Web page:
Judges 16.1-21 Unfaithful Heart

October 28, 2012 Series: Judges | Still{Un}Faithful (Part 2 of 2)

Topic: Old Testament Passage: Judges 16:1–16:21

Intro: The downfall of Samson
The story of Samson extends over four chapters, including two acts with several scenes each. In the first act, we had Samson’s birth, marriage, and revenge-fueled victory—chapters 13-15. The first act pictures Samson as heroically saving God’s people from the bad guys. In the second act, chapter 16, we have Samson’s downfall and eventually death—Samson tragically becomes a bad guy. Samson is not a simple character—but a complex person who represents both faithfulness and unfaithfulness at the same time. The person of Samson depicts what Israel was supposed to be as a NATION set apart by God within a broken world AND what they actually were, a NATION that wanted to be like the WORLD around them. Israel had failed to obey God’s command to expunge God’s enemies from the land; they had lost the will to fight; they had grown accustomed to slavery; and they had come to fear the unholy world around them more than a Holy God.

In chapters 13-15, we see God’s chosen deliverer standing alone to fight God’s enemies. Driven by his own brokenness, but empowered by God’s Spirit, Samson begins to irritate the Philistines. And when the God’s devoted fights, the world is revealed as weak, yet, God’s people become scared; instead of standing with God’s chosen savior, Israel stands with the world—apologizing for their offense and giving their savior over to their enemies. They are supposed to fight with and like Samson, but they believe more in the power of the world to save, and not in the proven power of God’s savior. Chapter 15 ends with Samson victorious over God’s enemies as he is empowered and sustained by the Spirit of God. But chapter 16 reveals that Samson is, apart from the Spirit of God, just like Israel—that even God’s “best” Israelites are faithless and in need of a savior.

v. 1-3 Samson & Gaza
Samson went to Gaza, and there he saw a prostitute, and he went in to her. 2 The Gazites were told, “Samson has come here.” And they surrounded the place and set an ambush for him all night at the gate of the city. They kept quiet all night, saying, “Let us wait till the light of the morning; then we will kill him.” 3 But Samson lay till midnight, and at midnight he arose and took hold of the doors of the gate of the city and the two posts, and pulled them up, bar and all, and put them on his shoulders and carried them to the top of the hill that is in front of Hebron.

Unlike the rest of Samson’s story, the Spirit of God is completely absent in this chapter. Chapter 16 begins the same way that chapter 14 begins, HE SAW a WOMAN. The FIRST time, it can be argued that Samson had a plan to infiltrate the Philistines—in order to fulfill his calling in service to the LORD. The SECOND time, Samson is undoubtedly serving himself. The story begins and ends at a city called Gaza. Gaza is one of the five great cities of the Philistines (Josh 13.2-6). The entire incident in Gaza is strangely placed. It is either an indication of what Samson was doing as he “judged” for 20 years, OR, it serves to reveal the motivation for why the Philistines want to subdue him so badly.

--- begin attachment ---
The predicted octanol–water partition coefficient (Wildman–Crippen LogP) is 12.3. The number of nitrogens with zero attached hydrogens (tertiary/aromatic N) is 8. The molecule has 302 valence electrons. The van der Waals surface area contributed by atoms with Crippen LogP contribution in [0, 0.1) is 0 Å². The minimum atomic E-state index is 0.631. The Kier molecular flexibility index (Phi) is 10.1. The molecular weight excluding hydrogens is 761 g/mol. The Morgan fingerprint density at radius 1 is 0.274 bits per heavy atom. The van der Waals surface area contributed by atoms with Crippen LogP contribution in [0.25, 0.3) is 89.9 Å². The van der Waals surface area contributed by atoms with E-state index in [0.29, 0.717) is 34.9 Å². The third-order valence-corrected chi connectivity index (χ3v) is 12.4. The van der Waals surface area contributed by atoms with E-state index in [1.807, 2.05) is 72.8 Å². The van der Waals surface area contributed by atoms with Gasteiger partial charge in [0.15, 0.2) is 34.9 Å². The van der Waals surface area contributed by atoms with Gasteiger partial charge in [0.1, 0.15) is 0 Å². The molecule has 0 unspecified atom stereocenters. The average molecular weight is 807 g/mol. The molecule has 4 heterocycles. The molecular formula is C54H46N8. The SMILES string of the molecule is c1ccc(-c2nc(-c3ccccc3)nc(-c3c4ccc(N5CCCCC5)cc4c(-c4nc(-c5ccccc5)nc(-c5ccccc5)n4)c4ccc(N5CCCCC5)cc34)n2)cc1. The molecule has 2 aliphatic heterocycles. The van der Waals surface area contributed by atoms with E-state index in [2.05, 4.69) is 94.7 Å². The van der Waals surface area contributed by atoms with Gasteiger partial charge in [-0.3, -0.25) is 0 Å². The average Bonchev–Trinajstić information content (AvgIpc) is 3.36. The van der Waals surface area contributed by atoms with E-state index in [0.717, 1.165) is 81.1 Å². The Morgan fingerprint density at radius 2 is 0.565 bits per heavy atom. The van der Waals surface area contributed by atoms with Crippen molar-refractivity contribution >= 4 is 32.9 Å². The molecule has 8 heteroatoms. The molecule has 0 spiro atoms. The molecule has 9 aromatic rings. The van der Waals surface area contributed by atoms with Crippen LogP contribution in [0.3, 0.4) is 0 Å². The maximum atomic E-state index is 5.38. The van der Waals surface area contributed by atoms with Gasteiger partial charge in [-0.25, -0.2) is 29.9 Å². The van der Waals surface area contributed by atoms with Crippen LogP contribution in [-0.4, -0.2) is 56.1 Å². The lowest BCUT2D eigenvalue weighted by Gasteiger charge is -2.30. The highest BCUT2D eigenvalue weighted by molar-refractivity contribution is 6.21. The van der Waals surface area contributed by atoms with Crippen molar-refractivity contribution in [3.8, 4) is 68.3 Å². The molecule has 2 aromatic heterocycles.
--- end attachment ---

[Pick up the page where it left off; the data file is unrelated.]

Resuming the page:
Either way, we see that the one set apart by God is not acting like it—he’s proving to be more immoral, reckless, and self-motivated every minute. And for all the strength that Samson has, he has one powerful weakness—women (we all have one). By weakness, I mean, Samson cannot control his sexual appetite. Lust has come to govern his decision making and is the greatest threat to his devotion. Samson wrongly believes he can be devoted to God and the world at the same time (the Spirit and the flesh). He will identify with God when he needs to, and identify with the world when he wants to. He practices something we are all guilty of—SELECTIVE LORDSHIP. He will submit to God those things in his life that are convenient, and comfortable. BUT he will befriend the world and its ways when it suits his desires—he will commit spiritual adultery, he will cheat on God when he gets frisky. James 4.4 4 You adulterous people! Do you not know that friendship with the world is enmity with God? Therefore whoever wishes to be a friend of the world makes himself an enemy of God. Samson is living two lives. Samson is part-time devoted. Samson does spirit-filled momentary acts for God, but then has an everyday lifestyle full of sinful compromise. As he spends a night with a girl from Gaza, the Philistine men are setting an ambush. They decide to wait until morning, but Samson gets up at midnight and thwarts their plans. He rips the front gates off, which could have been as big as 12’x6’, and carries them to hills in front of Hebron (40 miles away uphill). Hebron is chief city of Judah—statement by Samson for their treatment of him.